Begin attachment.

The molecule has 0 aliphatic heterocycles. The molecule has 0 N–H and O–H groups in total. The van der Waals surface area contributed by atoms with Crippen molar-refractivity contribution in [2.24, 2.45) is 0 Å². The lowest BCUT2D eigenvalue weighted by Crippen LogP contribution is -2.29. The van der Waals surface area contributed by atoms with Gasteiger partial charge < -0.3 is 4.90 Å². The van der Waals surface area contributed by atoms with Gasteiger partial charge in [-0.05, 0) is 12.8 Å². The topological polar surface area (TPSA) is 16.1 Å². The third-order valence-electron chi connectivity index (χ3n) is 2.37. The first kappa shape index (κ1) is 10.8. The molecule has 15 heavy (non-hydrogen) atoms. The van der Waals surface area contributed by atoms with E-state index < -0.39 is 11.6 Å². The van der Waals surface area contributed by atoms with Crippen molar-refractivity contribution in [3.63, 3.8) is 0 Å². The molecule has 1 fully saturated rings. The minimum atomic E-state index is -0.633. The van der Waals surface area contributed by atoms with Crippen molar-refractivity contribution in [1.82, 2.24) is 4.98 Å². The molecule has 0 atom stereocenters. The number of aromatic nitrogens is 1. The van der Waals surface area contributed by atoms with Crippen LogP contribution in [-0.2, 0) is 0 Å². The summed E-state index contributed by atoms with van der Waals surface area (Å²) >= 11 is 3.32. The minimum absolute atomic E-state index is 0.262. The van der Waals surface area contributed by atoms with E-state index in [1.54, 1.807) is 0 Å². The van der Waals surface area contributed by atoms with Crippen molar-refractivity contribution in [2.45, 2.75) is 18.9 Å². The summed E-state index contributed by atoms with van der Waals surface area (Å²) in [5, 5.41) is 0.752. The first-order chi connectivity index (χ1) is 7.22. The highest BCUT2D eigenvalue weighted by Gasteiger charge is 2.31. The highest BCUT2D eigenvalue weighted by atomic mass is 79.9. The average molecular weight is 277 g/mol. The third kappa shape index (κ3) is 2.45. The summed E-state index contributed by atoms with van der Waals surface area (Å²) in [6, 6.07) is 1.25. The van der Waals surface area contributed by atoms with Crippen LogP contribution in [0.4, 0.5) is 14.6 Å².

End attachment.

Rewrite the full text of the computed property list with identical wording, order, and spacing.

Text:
The molecule has 0 aliphatic heterocycles. The molecule has 0 N–H and O–H groups in total. The van der Waals surface area contributed by atoms with Crippen molar-refractivity contribution in [2.24, 2.45) is 0 Å². The lowest BCUT2D eigenvalue weighted by Crippen LogP contribution is -2.29. The van der Waals surface area contributed by atoms with Gasteiger partial charge < -0.3 is 4.90 Å². The van der Waals surface area contributed by atoms with Gasteiger partial charge in [-0.05, 0) is 12.8 Å². The topological polar surface area (TPSA) is 16.1 Å². The third-order valence-electron chi connectivity index (χ3n) is 2.37. The first kappa shape index (κ1) is 10.8. The molecule has 15 heavy (non-hydrogen) atoms. The van der Waals surface area contributed by atoms with E-state index < -0.39 is 11.6 Å². The van der Waals surface area contributed by atoms with Crippen molar-refractivity contribution in [3.63, 3.8) is 0 Å². The molecule has 1 fully saturated rings. The minimum atomic E-state index is -0.633. The van der Waals surface area contributed by atoms with Crippen molar-refractivity contribution in [1.82, 2.24) is 4.98 Å². The molecule has 0 atom stereocenters. The number of aromatic nitrogens is 1. The van der Waals surface area contributed by atoms with Crippen LogP contribution in [-0.2, 0) is 0 Å². The summed E-state index contributed by atoms with van der Waals surface area (Å²) >= 11 is 3.32. The minimum absolute atomic E-state index is 0.262. The van der Waals surface area contributed by atoms with E-state index in [1.54, 1.807) is 0 Å². The van der Waals surface area contributed by atoms with Crippen molar-refractivity contribution in [2.45, 2.75) is 18.9 Å². The summed E-state index contributed by atoms with van der Waals surface area (Å²) in [5, 5.41) is 0.752. The first-order chi connectivity index (χ1) is 7.22. The highest BCUT2D eigenvalue weighted by Gasteiger charge is 2.31. The highest BCUT2D eigenvalue weighted by atomic mass is 79.9. The average molecular weight is 277 g/mol. The third kappa shape index (κ3) is 2.45. The summed E-state index contributed by atoms with van der Waals surface area (Å²) in [6, 6.07) is 1.25. The van der Waals surface area contributed by atoms with Crippen LogP contribution in [0.4, 0.5) is 14.6 Å².